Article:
How do apprentices fare in the workforce?

An imminent labor shortage is a common subject of today's headlines, and the skilled trades will be among the hardest hit

OTTAWA/CNW/ An imminent labor shortage is a common subject of today’s headlines, and the skilled trades will be among the hardest hit. Apprenticeship is a solution, but only if youth can be convinced there are viable opportunities for those who become certified in their trade.

The construction sector estimates the need for 316,000 workers to replace the retiring workforce by 2017. In the automotive sector, shortages over the next 10 years are projected to be as high as 77,000 employees. The Canadian tourism sector predicts the labor shortage will cost it billions of dollars. As each of these sectors considers apprenticeship as a potential solution to replenishing the workforce, now is the time to show apprentices their value in the workforce.

“Apprenticeship completion is a topic with many contributing factors and a wealth of debate about how to address it,” says Sarah Watts-Rynard, executive director of CAF-FCA. “Our recent Assessing Apprenticeship Outcomes: Building a Case for Pursuing and Completing an Apprenticeship study showed the significant benefits for apprentices who become certified in their trade. We need to share this message.”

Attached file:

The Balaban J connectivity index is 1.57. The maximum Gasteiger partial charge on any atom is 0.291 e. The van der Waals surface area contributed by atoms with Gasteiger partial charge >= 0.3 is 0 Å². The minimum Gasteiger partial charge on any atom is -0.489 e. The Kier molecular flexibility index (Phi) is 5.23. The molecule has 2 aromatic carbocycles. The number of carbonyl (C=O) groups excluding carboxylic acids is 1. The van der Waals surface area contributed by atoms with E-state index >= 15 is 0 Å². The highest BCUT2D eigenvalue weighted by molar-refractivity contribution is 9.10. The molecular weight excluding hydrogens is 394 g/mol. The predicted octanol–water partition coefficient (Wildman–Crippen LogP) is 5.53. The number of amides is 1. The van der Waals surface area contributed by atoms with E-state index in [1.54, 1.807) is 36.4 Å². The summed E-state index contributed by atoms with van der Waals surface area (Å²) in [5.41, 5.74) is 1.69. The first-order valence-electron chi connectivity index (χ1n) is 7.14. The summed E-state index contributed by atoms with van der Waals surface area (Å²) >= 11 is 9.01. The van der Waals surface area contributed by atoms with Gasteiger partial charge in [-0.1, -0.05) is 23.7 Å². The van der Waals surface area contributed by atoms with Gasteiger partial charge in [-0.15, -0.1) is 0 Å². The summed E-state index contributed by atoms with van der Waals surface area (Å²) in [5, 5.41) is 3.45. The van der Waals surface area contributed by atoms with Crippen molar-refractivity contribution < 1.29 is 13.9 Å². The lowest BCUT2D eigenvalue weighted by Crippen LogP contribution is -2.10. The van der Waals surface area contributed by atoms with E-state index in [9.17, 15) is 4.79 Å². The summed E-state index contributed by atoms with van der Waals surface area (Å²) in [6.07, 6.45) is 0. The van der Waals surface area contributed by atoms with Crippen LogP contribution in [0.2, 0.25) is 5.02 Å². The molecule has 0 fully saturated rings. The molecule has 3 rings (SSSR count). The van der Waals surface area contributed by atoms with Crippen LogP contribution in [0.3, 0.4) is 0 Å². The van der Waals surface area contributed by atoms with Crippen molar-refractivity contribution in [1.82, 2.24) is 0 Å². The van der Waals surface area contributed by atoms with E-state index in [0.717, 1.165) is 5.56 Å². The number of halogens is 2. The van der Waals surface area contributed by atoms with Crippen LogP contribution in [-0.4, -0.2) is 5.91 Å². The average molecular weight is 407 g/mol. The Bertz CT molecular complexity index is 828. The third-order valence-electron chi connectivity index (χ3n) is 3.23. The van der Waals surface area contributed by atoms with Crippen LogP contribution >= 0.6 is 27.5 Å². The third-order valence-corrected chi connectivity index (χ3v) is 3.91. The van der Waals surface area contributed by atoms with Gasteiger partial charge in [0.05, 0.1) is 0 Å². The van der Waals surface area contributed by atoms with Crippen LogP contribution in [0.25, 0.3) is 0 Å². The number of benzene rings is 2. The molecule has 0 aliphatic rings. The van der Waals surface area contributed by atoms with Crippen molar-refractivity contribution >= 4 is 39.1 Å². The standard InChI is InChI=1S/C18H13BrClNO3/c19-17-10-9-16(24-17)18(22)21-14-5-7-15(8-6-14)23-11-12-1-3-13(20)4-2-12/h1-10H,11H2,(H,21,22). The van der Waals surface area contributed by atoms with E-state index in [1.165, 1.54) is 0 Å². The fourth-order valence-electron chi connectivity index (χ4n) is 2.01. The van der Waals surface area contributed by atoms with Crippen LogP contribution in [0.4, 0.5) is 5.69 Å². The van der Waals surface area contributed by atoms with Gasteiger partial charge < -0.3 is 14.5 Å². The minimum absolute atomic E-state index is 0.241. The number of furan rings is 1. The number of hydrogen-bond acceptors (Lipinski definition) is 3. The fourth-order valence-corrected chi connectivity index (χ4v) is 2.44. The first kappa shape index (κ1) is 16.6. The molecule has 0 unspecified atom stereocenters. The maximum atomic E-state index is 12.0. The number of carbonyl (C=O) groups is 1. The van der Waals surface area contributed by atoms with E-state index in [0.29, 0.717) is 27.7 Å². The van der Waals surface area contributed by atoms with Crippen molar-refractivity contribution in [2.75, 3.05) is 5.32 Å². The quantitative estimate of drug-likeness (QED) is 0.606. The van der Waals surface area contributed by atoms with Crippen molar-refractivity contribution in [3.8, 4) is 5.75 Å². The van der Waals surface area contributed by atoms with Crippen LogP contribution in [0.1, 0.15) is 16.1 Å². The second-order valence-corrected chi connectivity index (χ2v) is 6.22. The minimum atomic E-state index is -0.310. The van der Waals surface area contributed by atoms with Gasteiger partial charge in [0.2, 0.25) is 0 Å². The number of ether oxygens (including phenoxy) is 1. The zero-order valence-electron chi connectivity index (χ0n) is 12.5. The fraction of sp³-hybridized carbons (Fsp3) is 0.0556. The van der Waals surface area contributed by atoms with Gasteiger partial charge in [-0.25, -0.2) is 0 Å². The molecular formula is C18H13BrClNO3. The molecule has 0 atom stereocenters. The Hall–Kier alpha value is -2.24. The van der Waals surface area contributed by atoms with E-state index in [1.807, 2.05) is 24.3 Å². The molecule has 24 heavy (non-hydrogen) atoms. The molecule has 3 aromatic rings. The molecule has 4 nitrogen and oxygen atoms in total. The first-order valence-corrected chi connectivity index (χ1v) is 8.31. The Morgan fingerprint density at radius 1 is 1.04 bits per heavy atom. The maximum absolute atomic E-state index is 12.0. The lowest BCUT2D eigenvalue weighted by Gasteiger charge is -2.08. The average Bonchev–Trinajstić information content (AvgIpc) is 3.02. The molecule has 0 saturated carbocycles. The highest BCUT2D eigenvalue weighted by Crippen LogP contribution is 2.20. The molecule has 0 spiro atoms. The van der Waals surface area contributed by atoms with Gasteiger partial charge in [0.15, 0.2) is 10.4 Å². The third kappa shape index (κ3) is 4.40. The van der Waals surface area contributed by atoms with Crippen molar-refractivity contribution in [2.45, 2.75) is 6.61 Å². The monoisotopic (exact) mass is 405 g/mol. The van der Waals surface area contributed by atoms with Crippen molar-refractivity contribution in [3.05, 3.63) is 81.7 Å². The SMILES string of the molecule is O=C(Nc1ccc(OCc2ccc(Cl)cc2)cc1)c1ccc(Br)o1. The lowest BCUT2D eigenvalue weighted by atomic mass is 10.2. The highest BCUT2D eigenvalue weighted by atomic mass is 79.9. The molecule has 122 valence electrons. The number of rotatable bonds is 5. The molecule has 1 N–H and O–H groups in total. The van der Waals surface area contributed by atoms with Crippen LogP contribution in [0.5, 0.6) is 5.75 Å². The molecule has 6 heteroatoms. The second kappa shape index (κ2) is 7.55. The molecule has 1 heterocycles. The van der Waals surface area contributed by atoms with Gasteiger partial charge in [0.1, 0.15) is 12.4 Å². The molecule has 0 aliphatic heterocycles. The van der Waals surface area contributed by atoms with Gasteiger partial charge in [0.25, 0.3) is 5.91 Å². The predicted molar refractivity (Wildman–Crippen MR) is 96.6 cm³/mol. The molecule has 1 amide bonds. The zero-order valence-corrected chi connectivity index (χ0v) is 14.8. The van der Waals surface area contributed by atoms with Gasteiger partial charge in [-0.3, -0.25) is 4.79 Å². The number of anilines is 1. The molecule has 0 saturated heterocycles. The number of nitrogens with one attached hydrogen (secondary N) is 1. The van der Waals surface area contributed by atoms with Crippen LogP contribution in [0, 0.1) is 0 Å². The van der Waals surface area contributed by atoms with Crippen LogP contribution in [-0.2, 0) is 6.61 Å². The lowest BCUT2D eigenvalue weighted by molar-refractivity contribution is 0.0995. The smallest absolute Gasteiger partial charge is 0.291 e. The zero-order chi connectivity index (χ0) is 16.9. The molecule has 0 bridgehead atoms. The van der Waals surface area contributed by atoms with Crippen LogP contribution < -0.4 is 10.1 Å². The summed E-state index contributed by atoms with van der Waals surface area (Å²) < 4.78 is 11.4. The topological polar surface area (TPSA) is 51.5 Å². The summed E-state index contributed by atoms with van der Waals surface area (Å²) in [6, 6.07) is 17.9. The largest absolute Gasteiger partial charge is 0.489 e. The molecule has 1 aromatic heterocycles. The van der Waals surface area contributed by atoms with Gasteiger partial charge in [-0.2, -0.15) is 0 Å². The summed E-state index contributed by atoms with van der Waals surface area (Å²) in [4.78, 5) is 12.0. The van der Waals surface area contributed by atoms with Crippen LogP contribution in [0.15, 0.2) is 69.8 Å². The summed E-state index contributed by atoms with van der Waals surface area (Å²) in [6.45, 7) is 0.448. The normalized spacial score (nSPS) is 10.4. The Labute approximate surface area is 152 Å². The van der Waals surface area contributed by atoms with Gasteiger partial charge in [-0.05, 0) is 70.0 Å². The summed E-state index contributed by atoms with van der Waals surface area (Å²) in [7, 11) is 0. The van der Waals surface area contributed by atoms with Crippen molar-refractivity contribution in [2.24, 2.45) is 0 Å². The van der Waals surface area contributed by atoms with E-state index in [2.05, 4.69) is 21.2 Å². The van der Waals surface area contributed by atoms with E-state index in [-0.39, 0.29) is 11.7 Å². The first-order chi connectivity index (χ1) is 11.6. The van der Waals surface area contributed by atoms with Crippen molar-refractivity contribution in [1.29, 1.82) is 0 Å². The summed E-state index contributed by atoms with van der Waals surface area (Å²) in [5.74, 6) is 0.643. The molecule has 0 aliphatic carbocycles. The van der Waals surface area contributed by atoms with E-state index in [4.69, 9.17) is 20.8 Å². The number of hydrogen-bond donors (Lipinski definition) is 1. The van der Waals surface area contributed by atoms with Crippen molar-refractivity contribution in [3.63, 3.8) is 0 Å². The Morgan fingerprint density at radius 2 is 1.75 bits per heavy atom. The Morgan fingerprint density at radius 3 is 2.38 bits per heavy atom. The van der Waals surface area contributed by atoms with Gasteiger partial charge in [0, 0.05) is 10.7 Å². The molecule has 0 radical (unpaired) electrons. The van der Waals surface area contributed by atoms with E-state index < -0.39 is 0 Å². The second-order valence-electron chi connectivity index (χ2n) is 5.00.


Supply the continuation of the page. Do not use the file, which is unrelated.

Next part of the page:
The Canadian Apprenticeship Journal is a forum for discussion and debate in the apprenticeship community on a national and international level.  Contributors include researchers, educators, policy analysts and key decision makers.  Other important contributions come from provincial/territorial apprenticeship authorities, employer and labor associations, as well as international apprenticeship bodies. This is the fourth issue available online at www.caj-jca.ca.

CAF-FCA is an inclusive national body that brings together all of the stakeholders in Canada’s apprenticeship community. Visit www.caf-fca.org for more information.

The Government of Canada’s sector council program funds CAF-FCA and this project.